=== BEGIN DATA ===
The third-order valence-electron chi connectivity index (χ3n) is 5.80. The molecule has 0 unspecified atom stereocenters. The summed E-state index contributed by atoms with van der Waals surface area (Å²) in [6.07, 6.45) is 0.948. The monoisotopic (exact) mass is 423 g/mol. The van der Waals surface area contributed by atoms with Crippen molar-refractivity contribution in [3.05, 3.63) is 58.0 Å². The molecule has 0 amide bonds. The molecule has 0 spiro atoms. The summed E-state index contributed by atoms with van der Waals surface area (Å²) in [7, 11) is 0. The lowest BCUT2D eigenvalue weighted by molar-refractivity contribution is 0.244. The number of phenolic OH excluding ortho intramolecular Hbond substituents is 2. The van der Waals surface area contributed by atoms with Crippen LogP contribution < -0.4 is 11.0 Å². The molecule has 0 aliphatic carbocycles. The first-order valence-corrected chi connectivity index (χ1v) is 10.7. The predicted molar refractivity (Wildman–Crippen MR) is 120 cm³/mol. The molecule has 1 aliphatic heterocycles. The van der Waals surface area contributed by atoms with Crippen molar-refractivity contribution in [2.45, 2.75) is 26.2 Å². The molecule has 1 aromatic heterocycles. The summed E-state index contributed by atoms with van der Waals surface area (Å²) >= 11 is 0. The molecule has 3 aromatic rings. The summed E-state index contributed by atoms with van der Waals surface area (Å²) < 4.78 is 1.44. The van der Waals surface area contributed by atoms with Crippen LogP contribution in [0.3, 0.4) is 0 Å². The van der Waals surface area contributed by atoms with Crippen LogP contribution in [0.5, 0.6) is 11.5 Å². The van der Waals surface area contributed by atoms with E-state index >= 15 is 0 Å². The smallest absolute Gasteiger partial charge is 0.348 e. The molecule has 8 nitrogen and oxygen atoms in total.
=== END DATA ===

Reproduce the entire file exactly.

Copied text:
The third-order valence-electron chi connectivity index (χ3n) is 5.80. The molecule has 0 unspecified atom stereocenters. The summed E-state index contributed by atoms with van der Waals surface area (Å²) in [6.07, 6.45) is 0.948. The monoisotopic (exact) mass is 423 g/mol. The van der Waals surface area contributed by atoms with Crippen molar-refractivity contribution in [3.05, 3.63) is 58.0 Å². The molecule has 0 amide bonds. The molecule has 0 spiro atoms. The summed E-state index contributed by atoms with van der Waals surface area (Å²) in [7, 11) is 0. The lowest BCUT2D eigenvalue weighted by molar-refractivity contribution is 0.244. The number of phenolic OH excluding ortho intramolecular Hbond substituents is 2. The van der Waals surface area contributed by atoms with Crippen LogP contribution < -0.4 is 11.0 Å². The molecule has 0 aliphatic carbocycles. The first-order valence-corrected chi connectivity index (χ1v) is 10.7. The predicted molar refractivity (Wildman–Crippen MR) is 120 cm³/mol. The molecule has 1 aliphatic heterocycles. The van der Waals surface area contributed by atoms with Crippen molar-refractivity contribution in [2.45, 2.75) is 26.2 Å². The molecule has 1 aromatic heterocycles. The summed E-state index contributed by atoms with van der Waals surface area (Å²) >= 11 is 0. The molecule has 3 aromatic rings. The summed E-state index contributed by atoms with van der Waals surface area (Å²) < 4.78 is 1.44. The van der Waals surface area contributed by atoms with Crippen LogP contribution in [0.3, 0.4) is 0 Å². The van der Waals surface area contributed by atoms with Crippen LogP contribution in [0.5, 0.6) is 11.5 Å². The van der Waals surface area contributed by atoms with E-state index >= 15 is 0 Å². The smallest absolute Gasteiger partial charge is 0.348 e. The molecule has 8 nitrogen and oxygen atoms in total.